Differences in Sunscreen Advice as Presented on Daytime Talk Shows in the UK and US.

I feel remarkably compelled to write about the difference between the way sunscreens are presented on British Daytime TV and American Daytime TV.

Let's begin with the Brits, from "This Morning"

All in all, excellent advice, including:

  1. The fact that sunscreen prevents the development of skin cancers! WELL DONE.
  2. The fact that screen expires. Good tip re: labeling the top.
  3. Information about what SPF means: although it is a reductive explaination, it works given the context.
  4. The fact that sunscreen must be reapplied. WELL DONE.
  5. A tutorial regarding how much sunscreen to use. WELL DONE.
  6. The claim that a tinted moisturizer with an SPF probably isn't enough. WELL DONE.
  7. There is no scare mongering and no dubious science. It is just good information.

This is all good advice, and presented perfectly for a short TV segment. I would like to congratulate the honorable and right honorable members of this broadcast for getting it right. God Save the Queen.

Let's compare that to the American presentation:

note: My mother sent me this video. The following was my reply to her.

  1. I am glad they are covering sunscreen. V important.

  2. The best way to protect your skin from the sun isn't sunscreen: it is practicing sun protective behavior! Sun hats, sunglasses, avoiding direct sunlight during peak hours, and THEN sunscreen!

  3. The dermatologist has crazy earrings. Like, crazy. Her hair looks good though.

  4. Good note about UVA :: Key !!! SO IMPORTANT, TAKE NOTE, FDA!!

  5. The Dermatologist didn't do a very good job of explaining why you need an SPF 30. Very few people apply enough sunscreen, so dermatologists recommend using SPF 30-50 every day, anticipating the consumer will not apply enough, and they will actually be left with an SPF of around 15 (which is a good amount of protection).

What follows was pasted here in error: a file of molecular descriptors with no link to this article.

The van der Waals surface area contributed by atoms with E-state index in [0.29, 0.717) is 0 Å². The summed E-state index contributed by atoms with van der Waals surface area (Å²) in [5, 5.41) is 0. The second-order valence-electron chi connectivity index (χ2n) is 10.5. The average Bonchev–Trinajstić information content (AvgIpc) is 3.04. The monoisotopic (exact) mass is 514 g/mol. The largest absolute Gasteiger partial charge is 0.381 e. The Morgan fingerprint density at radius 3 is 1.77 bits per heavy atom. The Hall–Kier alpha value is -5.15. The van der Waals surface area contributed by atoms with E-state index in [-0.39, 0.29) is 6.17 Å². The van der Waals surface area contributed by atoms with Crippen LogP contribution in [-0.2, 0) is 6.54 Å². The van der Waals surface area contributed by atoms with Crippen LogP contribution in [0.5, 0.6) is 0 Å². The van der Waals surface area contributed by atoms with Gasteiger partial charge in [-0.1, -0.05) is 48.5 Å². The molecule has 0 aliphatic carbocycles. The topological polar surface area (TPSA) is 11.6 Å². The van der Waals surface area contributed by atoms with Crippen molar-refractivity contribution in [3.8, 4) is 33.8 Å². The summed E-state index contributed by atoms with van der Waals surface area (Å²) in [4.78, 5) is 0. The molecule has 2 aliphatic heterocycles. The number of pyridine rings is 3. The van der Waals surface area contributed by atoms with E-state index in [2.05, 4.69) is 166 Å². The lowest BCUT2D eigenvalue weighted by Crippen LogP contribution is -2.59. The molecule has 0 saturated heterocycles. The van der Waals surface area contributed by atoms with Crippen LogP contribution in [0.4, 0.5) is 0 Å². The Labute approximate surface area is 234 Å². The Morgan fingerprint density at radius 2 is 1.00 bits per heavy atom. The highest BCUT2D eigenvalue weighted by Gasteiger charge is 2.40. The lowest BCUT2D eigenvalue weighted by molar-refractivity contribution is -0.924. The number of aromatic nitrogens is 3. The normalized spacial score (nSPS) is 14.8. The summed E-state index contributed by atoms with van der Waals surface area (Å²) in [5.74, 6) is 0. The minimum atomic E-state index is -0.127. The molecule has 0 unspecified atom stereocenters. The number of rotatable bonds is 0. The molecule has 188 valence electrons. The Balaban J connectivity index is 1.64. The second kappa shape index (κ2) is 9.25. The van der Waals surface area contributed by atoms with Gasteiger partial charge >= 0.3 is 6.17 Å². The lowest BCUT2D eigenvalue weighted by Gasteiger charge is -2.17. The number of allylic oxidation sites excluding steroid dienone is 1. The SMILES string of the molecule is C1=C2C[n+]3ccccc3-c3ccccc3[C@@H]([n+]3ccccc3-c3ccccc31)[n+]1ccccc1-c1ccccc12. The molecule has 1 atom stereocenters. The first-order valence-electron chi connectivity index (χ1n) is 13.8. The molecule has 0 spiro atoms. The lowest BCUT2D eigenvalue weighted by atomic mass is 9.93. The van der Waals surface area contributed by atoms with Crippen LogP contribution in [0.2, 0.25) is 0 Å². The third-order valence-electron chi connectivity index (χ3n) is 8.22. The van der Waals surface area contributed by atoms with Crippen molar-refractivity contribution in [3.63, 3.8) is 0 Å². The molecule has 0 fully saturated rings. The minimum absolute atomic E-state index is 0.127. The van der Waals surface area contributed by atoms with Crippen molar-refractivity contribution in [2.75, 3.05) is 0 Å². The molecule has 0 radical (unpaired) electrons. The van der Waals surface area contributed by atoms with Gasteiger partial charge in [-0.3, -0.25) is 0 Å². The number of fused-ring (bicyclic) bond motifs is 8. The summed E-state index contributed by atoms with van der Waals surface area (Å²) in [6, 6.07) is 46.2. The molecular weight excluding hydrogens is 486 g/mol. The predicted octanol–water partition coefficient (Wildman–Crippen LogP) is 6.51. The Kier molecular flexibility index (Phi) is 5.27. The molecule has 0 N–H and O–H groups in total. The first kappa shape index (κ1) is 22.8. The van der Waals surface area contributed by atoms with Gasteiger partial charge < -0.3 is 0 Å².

6. I wish she'd have demoed what enough sunscreen looks like: that would have helped people.

  7. Doctor Anita Newpublicist over here has let me down again when talking about 'chemical sunscreens.' There are about 30 chemical sunscreens. There is really controversy about like, three of them, and they have all been on the market for 30+ years with LITERALLY ZERO adverse effects reported. Talking about how sunscreens are unsafe is insane. One has a choice: use sunscreen, and maybe, someday, have some hormone issue that no one can say exactly what it is, or have to have basil cell carcinoma removed from your face. I don't know why she didn't say that.

  8. La Roche-Posay has EXCELLENT sunscreens. They have even better ones in Europe, like the superlative ultra cream, which has insane UVA protection and is really lovely to wear. That is a good recommendation.

  9. I have never heard of bull frog sunscreen, but I am disturbed by the packaging.

  10. Okay finally the Doctor redeems herself slightly with the sunscreen sprays. I don't recommend sunscreen sprays. People don't use them properly: they just mist away and think they've applied sunscreen, and then say the sunscreen didn't work when they show up to work looking like a cherry tomato. One must spray into one's hand, and apply the sunscreen as one would a cream or lotion. If people did that, they would realize how gross the sprays even are to wear. So thank you Doc for saying "apply a LOT."

  11. Cannot believe they classed sunscreens as: lotion, gel, spray, and stick. Like, these are not good categories. Sunscreens should be creams of varying weights. This is just how it should be.

  12. A DEMO!! Excellent. She should have said (1) a third of a teaspoon for your face, EVERY DAY, and that's if you are lazy, because it should be a third of a teaspoon every 2-3 hours. She should have also shown how to apply sunscreen in small sections to ensure even coverage. She also doesn't know how to use a spray sunscreen either. But hey, I'll take it.

  13. They didn't even cover mineral sunscreens? What the heck.

  14. The hosts were actually terrible, and were just pushing the presenters along.

OVERALL, I GIVE THIS SEGMENT A BAD SCORE.

In conclusion

I AM BLAMING AMERICAN IGNORANCE AND THE FDA'S NEW PROPOSED RULE FOR HOW TERRIBLE THE AMERICAN SEGMENT WAS, AND I AM SHOCKED AND SICKENED ABOUT IT. SHOCKED AND SICKENED IN CAPS LOCK.

Yours in Broad Spectrum Protection, D